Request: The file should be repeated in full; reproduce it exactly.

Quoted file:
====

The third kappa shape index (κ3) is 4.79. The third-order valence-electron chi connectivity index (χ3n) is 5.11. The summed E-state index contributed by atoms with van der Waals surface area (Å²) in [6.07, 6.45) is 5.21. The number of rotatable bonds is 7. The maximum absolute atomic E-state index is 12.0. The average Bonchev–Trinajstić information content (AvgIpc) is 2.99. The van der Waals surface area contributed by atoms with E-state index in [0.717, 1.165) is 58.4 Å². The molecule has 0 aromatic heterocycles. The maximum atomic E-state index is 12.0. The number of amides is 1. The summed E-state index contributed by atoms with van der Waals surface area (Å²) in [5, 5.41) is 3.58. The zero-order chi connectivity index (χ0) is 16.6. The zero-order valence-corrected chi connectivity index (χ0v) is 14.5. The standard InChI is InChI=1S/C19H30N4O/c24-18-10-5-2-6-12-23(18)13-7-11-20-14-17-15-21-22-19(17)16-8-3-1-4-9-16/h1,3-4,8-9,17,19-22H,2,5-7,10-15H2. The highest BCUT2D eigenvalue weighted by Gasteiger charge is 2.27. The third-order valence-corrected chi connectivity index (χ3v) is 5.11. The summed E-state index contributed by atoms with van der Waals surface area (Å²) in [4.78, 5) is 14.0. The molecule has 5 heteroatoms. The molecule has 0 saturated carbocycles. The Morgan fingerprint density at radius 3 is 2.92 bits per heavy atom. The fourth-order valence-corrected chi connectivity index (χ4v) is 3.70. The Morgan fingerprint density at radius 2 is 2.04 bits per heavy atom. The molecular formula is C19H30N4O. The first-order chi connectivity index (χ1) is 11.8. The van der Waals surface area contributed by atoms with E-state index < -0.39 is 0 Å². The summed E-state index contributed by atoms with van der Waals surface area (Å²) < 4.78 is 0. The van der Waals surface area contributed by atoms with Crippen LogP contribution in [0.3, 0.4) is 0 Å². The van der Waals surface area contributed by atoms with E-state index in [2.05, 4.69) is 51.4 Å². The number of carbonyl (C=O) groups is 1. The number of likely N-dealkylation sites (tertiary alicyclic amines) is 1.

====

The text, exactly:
The third kappa shape index (κ3) is 4.79. The third-order valence-electron chi connectivity index (χ3n) is 5.11. The summed E-state index contributed by atoms with van der Waals surface area (Å²) in [6.07, 6.45) is 5.21. The number of rotatable bonds is 7. The maximum absolute atomic E-state index is 12.0. The average Bonchev–Trinajstić information content (AvgIpc) is 2.99. The van der Waals surface area contributed by atoms with E-state index in [0.717, 1.165) is 58.4 Å². The molecule has 0 aromatic heterocycles. The maximum atomic E-state index is 12.0. The number of amides is 1. The summed E-state index contributed by atoms with van der Waals surface area (Å²) in [5, 5.41) is 3.58. The zero-order chi connectivity index (χ0) is 16.6. The zero-order valence-corrected chi connectivity index (χ0v) is 14.5. The standard InChI is InChI=1S/C19H30N4O/c24-18-10-5-2-6-12-23(18)13-7-11-20-14-17-15-21-22-19(17)16-8-3-1-4-9-16/h1,3-4,8-9,17,19-22H,2,5-7,10-15H2. The highest BCUT2D eigenvalue weighted by Gasteiger charge is 2.27. The third-order valence-corrected chi connectivity index (χ3v) is 5.11. The summed E-state index contributed by atoms with van der Waals surface area (Å²) in [4.78, 5) is 14.0. The molecule has 5 heteroatoms. The molecule has 0 saturated carbocycles. The Morgan fingerprint density at radius 3 is 2.92 bits per heavy atom. The fourth-order valence-corrected chi connectivity index (χ4v) is 3.70. The Morgan fingerprint density at radius 2 is 2.04 bits per heavy atom. The molecular formula is C19H30N4O. The first-order chi connectivity index (χ1) is 11.8. The van der Waals surface area contributed by atoms with E-state index < -0.39 is 0 Å². The summed E-state index contributed by atoms with van der Waals surface area (Å²) < 4.78 is 0. The van der Waals surface area contributed by atoms with Crippen LogP contribution in [0.3, 0.4) is 0 Å². The van der Waals surface area contributed by atoms with E-state index in [2.05, 4.69) is 51.4 Å². The number of carbonyl (C=O) groups is 1. The number of likely N-dealkylation sites (tertiary alicyclic amines) is 1.